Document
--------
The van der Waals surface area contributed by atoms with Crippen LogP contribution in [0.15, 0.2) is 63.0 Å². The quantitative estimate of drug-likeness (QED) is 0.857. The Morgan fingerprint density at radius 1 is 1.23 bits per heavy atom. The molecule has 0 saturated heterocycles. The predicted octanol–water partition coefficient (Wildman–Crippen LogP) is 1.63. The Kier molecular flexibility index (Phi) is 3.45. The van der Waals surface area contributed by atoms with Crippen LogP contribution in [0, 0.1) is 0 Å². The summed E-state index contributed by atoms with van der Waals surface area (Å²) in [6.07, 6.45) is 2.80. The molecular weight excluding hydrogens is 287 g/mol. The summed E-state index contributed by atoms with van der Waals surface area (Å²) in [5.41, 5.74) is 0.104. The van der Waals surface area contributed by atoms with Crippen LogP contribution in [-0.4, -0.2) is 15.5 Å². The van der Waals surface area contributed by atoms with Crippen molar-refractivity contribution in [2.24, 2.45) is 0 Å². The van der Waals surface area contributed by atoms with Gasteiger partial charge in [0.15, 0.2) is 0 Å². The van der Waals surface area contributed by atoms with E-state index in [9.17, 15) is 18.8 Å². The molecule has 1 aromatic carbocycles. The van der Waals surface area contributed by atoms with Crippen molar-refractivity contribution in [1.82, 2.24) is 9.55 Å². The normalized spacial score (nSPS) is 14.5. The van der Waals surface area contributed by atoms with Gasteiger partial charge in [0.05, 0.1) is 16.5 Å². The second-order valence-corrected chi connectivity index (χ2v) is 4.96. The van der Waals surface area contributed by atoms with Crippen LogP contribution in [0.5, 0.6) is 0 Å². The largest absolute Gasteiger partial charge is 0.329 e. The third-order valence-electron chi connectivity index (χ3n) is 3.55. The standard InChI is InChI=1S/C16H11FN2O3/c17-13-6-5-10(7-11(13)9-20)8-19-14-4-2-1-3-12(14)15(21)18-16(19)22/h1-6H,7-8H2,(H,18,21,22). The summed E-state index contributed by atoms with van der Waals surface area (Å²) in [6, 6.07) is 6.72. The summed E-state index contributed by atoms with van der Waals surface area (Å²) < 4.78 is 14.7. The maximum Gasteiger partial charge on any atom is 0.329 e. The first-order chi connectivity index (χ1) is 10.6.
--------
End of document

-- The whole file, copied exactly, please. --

The van der Waals surface area contributed by atoms with Crippen LogP contribution in [0.15, 0.2) is 63.0 Å². The quantitative estimate of drug-likeness (QED) is 0.857. The Morgan fingerprint density at radius 1 is 1.23 bits per heavy atom. The molecule has 0 saturated heterocycles. The predicted octanol–water partition coefficient (Wildman–Crippen LogP) is 1.63. The Kier molecular flexibility index (Phi) is 3.45. The van der Waals surface area contributed by atoms with Crippen LogP contribution in [0, 0.1) is 0 Å². The summed E-state index contributed by atoms with van der Waals surface area (Å²) in [6.07, 6.45) is 2.80. The molecular weight excluding hydrogens is 287 g/mol. The summed E-state index contributed by atoms with van der Waals surface area (Å²) in [5.41, 5.74) is 0.104. The van der Waals surface area contributed by atoms with Crippen LogP contribution in [-0.4, -0.2) is 15.5 Å². The van der Waals surface area contributed by atoms with Crippen molar-refractivity contribution in [2.24, 2.45) is 0 Å². The van der Waals surface area contributed by atoms with Gasteiger partial charge in [0.15, 0.2) is 0 Å². The van der Waals surface area contributed by atoms with E-state index in [9.17, 15) is 18.8 Å². The molecule has 1 aromatic carbocycles. The van der Waals surface area contributed by atoms with Crippen molar-refractivity contribution in [1.82, 2.24) is 9.55 Å². The normalized spacial score (nSPS) is 14.5. The van der Waals surface area contributed by atoms with Gasteiger partial charge in [0.05, 0.1) is 16.5 Å². The second-order valence-corrected chi connectivity index (χ2v) is 4.96. The van der Waals surface area contributed by atoms with Crippen LogP contribution in [0.5, 0.6) is 0 Å². The largest absolute Gasteiger partial charge is 0.329 e. The third-order valence-electron chi connectivity index (χ3n) is 3.55. The standard InChI is InChI=1S/C16H11FN2O3/c17-13-6-5-10(7-11(13)9-20)8-19-14-4-2-1-3-12(14)15(21)18-16(19)22/h1-6H,7-8H2,(H,18,21,22). The summed E-state index contributed by atoms with van der Waals surface area (Å²) in [6, 6.07) is 6.72. The summed E-state index contributed by atoms with van der Waals surface area (Å²) < 4.78 is 14.7. The maximum Gasteiger partial charge on any atom is 0.329 e. The first-order chi connectivity index (χ1) is 10.6.